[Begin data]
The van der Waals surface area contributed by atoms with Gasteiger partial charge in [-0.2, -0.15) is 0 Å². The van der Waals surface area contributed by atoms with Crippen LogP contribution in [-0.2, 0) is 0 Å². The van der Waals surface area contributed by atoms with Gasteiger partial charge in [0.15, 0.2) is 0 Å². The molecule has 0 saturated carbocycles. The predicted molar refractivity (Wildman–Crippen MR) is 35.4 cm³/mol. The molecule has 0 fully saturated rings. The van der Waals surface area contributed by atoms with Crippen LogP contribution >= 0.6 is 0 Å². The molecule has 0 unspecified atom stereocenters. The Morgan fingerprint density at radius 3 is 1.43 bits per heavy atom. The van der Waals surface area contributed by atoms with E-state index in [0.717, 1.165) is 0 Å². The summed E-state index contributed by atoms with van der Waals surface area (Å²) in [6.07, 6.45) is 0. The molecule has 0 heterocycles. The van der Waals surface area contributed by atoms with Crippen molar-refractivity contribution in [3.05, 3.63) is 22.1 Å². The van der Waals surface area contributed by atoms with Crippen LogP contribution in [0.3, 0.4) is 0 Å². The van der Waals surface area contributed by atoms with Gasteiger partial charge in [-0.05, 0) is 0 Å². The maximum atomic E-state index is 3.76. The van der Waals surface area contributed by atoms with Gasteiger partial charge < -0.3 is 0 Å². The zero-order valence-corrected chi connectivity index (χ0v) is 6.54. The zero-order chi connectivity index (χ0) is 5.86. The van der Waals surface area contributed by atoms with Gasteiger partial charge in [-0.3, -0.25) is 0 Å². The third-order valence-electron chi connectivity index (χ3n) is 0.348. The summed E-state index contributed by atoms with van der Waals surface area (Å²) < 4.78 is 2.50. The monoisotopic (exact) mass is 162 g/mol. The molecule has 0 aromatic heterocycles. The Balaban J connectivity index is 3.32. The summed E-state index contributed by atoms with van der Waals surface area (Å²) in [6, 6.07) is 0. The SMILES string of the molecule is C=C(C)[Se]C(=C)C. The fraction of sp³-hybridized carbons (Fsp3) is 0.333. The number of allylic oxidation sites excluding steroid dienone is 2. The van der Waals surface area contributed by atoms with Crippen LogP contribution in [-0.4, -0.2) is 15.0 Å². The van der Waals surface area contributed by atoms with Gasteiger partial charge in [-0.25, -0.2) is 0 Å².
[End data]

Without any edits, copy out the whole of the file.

The van der Waals surface area contributed by atoms with Gasteiger partial charge in [-0.2, -0.15) is 0 Å². The van der Waals surface area contributed by atoms with Crippen LogP contribution in [-0.2, 0) is 0 Å². The van der Waals surface area contributed by atoms with Gasteiger partial charge in [0.15, 0.2) is 0 Å². The molecule has 0 saturated carbocycles. The predicted molar refractivity (Wildman–Crippen MR) is 35.4 cm³/mol. The molecule has 0 fully saturated rings. The van der Waals surface area contributed by atoms with Crippen LogP contribution >= 0.6 is 0 Å². The molecule has 0 unspecified atom stereocenters. The Morgan fingerprint density at radius 3 is 1.43 bits per heavy atom. The van der Waals surface area contributed by atoms with E-state index in [0.717, 1.165) is 0 Å². The summed E-state index contributed by atoms with van der Waals surface area (Å²) in [6.07, 6.45) is 0. The molecule has 0 heterocycles. The van der Waals surface area contributed by atoms with Crippen molar-refractivity contribution in [3.05, 3.63) is 22.1 Å². The van der Waals surface area contributed by atoms with Crippen LogP contribution in [0.3, 0.4) is 0 Å². The van der Waals surface area contributed by atoms with Gasteiger partial charge in [-0.05, 0) is 0 Å². The maximum atomic E-state index is 3.76. The van der Waals surface area contributed by atoms with Gasteiger partial charge < -0.3 is 0 Å². The zero-order valence-corrected chi connectivity index (χ0v) is 6.54. The zero-order chi connectivity index (χ0) is 5.86. The van der Waals surface area contributed by atoms with Gasteiger partial charge in [-0.3, -0.25) is 0 Å². The third-order valence-electron chi connectivity index (χ3n) is 0.348. The summed E-state index contributed by atoms with van der Waals surface area (Å²) < 4.78 is 2.50. The monoisotopic (exact) mass is 162 g/mol. The molecule has 0 aromatic heterocycles. The Balaban J connectivity index is 3.32. The summed E-state index contributed by atoms with van der Waals surface area (Å²) in [6, 6.07) is 0. The SMILES string of the molecule is C=C(C)[Se]C(=C)C. The fraction of sp³-hybridized carbons (Fsp3) is 0.333. The number of allylic oxidation sites excluding steroid dienone is 2. The van der Waals surface area contributed by atoms with Crippen LogP contribution in [-0.4, -0.2) is 15.0 Å². The van der Waals surface area contributed by atoms with Gasteiger partial charge in [-0.25, -0.2) is 0 Å².